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Bernie Sanders Reported to Be Laying Off Half of His Campaign Staff

June 8, 2016, 2:23 PM UTC
Jonathan Alcorn—AFP/Getty Images

Vermont Senator Bernie Sanders is reportedly planning to lay off half of his campaign staff after rival Hillary Clinton took yet another major step toward securing their party’s presidential nomination.

Clinton took to a stage in Brooklyn on Tuesday night to claim victory in the Democratic primary after winning important primary contests in multiple states to extend her delegate lead over Sanders and effectively clinch the party’s nomination. And, while Sanders has yet to concede the race and still plans to keep fighting in next week’s final primary in the District of Columbia, the New York Times reported Tuesday night that the Vermont Senator will lay off “at least half of his campaign staff” on Wednesday.

Citing anonymous sources close to Sanders’ campaign, the Times reported that the layoffs are likely to focus on advance staff members who work on logistics related to the campaign as well as staffers who work on the ground in each primary location to drum up support for the candidate. While some staffers will take on different jobs in Sanders’ U.S. Senate office, others will be terminated.

Fortune reached out to the Sanders campaign for comment and will update this article with any response.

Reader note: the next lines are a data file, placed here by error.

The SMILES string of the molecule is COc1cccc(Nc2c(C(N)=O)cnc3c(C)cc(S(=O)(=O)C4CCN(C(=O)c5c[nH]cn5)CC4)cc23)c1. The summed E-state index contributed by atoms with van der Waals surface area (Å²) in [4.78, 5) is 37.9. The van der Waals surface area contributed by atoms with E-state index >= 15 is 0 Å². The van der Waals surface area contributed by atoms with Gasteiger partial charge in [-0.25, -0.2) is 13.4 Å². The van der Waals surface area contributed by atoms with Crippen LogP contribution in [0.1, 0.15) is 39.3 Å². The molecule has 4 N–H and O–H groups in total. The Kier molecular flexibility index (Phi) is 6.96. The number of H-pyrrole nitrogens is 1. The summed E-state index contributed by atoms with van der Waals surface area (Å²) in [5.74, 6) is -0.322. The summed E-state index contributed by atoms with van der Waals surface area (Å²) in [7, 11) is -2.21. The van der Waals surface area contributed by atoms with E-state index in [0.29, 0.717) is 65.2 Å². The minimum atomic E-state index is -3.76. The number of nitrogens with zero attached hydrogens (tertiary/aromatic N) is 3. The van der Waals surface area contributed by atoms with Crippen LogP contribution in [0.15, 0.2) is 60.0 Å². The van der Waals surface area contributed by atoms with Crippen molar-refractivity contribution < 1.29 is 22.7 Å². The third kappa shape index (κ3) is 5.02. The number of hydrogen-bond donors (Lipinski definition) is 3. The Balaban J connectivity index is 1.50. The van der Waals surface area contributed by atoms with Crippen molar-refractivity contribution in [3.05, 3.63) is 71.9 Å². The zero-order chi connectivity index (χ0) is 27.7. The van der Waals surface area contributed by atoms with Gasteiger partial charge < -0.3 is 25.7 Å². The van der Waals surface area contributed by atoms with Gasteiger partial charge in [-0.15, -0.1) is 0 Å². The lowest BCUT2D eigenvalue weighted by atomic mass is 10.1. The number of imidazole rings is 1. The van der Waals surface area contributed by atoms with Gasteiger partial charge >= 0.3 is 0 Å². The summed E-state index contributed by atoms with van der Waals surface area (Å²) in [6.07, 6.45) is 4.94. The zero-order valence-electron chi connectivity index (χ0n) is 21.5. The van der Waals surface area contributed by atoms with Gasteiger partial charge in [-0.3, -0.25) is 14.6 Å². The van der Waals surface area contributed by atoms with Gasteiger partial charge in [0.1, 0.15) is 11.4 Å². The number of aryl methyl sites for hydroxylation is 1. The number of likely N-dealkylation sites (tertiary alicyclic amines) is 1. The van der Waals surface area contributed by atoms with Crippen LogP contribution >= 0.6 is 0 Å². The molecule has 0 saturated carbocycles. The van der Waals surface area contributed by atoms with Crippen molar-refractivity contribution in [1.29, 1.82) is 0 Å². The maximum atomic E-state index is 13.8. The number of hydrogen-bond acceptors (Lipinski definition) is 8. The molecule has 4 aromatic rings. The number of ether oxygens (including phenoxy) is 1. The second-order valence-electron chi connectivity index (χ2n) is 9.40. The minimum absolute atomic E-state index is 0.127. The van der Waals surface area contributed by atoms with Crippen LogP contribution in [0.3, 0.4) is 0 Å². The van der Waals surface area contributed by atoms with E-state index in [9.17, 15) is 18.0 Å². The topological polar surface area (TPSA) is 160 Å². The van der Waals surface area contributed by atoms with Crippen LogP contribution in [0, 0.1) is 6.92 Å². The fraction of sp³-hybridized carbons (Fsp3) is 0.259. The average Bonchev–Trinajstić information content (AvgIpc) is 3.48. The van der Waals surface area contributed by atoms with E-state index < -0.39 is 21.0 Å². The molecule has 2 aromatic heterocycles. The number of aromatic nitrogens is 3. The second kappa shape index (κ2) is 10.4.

On Tuesday, former Secretary of State Clinton won primaries in New Jersey and New Mexico, while The Associated Press also reported on Wednesday morning that she beat Sanders in California, where more Democratic delegates were up for grabs than in any other state. Clinton also won the primary in South Dakota, while Sanders edged her out in Montana and North Dakota.

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The AP had reported on Monday night that Clinton had reached the number of delegates needed to clinch the Democratic nomination before Tuesday’s primary contests even got underway. Sanders’ supporters, meanwhile, questioned the AP’s labeling of Clinton as the party’s presumptive nominee based on a poll of superdelegates, while arguing that the media’s early anointment might have hurt voter turnout for Sanders in California. Sanders had hoped to defeat Clinton in the delegate-heavy California primary in order to strengthen his case with the party establishment before the Democratic National Convention in Philadelphia next month.


Meanwhile, Donald Trump, the presumptive GOP nominee, attempted to court potentially disaffected Sanders supporters in his own speech on Tuesday night while stepping up his attacks on Clinton as the candidates switch their focus to the general election in November.